The Potato Vine (Solanum jasminoides) is a delightful late bloomer. In the early summer months it’s a rapid green grower, that climbs greedily and wraps itself around anything it can get hold of. Just as the rest of the garden plants are past their peak, this eye-catcher produces fabulous white star-shaped flowers with yellow stamens so that your garden can enjoy a fantastic reboot. The plant climbs 4-6m and can cover a complete pergola with a bit of guidance. The white, jasmine-like flowers are transformed into attractive violet berries late in the year, and the foliage takes on a red tone.
Large mixed family
The potato vine is a member of the nightshade family. This is a large, very diverse family which includes both poisonous plants as well as food plants such as chilli peppers, aubergines, peppers, potatoes and tomatoes. Just remember: the potato vine’s berries are not edible.
The potato vine originates from southern Brazil and Paraguay. In southern European countries the thin, twisting branches often cover walls and low buildings, since the plant is hardy there. In our climate, the plant also grows quickly and flowers for a notably long time, usually until the frost arrives. As the growing season progresses, a mountain of leaves and flowers spread across the pergola or the trellis against which the plant grows enthusiastically. If you don’t have a lot of room, opt for a standard Potato Vine.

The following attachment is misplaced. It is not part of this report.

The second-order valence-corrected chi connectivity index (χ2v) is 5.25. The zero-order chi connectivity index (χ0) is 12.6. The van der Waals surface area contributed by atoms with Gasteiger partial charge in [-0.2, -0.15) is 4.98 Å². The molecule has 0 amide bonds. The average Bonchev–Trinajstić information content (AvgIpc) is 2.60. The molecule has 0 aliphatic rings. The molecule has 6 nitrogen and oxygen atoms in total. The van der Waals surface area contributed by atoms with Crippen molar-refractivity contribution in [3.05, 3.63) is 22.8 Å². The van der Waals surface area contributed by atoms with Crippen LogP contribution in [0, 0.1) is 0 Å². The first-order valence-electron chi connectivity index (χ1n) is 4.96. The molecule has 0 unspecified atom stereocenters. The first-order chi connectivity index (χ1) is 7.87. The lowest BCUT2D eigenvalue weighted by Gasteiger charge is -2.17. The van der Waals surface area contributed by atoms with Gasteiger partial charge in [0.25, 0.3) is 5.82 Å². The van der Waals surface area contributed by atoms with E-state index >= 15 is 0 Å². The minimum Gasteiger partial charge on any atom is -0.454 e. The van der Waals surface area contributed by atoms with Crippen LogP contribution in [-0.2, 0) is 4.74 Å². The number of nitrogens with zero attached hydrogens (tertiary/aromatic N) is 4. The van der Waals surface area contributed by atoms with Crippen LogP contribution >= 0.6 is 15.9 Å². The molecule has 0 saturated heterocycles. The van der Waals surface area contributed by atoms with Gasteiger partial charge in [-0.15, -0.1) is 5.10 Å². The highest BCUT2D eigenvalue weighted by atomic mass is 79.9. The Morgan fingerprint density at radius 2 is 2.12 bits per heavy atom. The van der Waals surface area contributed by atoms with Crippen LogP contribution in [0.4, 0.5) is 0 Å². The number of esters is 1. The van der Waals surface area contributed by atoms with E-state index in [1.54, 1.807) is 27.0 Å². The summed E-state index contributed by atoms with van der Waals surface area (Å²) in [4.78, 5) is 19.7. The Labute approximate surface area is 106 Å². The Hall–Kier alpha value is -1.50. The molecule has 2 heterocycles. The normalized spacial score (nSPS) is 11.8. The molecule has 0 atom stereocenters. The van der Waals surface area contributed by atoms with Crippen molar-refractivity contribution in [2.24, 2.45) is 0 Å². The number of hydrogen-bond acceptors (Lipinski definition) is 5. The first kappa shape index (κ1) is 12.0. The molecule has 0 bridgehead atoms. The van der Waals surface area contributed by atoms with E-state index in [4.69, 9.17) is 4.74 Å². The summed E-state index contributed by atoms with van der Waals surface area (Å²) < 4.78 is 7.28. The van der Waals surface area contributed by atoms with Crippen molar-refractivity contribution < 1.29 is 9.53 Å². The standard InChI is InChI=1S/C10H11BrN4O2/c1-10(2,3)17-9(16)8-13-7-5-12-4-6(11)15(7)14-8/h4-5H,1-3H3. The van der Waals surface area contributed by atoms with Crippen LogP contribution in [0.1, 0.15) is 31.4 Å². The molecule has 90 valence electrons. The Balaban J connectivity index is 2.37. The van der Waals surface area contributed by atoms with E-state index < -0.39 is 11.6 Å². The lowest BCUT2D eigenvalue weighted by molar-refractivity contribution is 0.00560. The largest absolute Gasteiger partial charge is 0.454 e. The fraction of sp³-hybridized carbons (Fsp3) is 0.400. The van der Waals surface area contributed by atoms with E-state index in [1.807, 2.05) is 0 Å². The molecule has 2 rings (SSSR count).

Potato Vine trivia
The word ‘night’ in ‘nightshade’ may refer to the fact that some flowers in this family only give off a strong scent in the evening.
In Brazil the plant symbolises wealth: ‘Anyone with a lavishly flowering potato vine will never go hungry.’
Although the name Solanum jasminoides suggests that it’s related to jasmine, they are actually members of completely different families (jasmine is part of the olive family). The flowers are remarkably similar - it’s one of nature’s little jokes. If you like the scent, you can enjoy it for three-quarters of the year with jasmine (early bloomer) and the Potato Vine (late bloomer).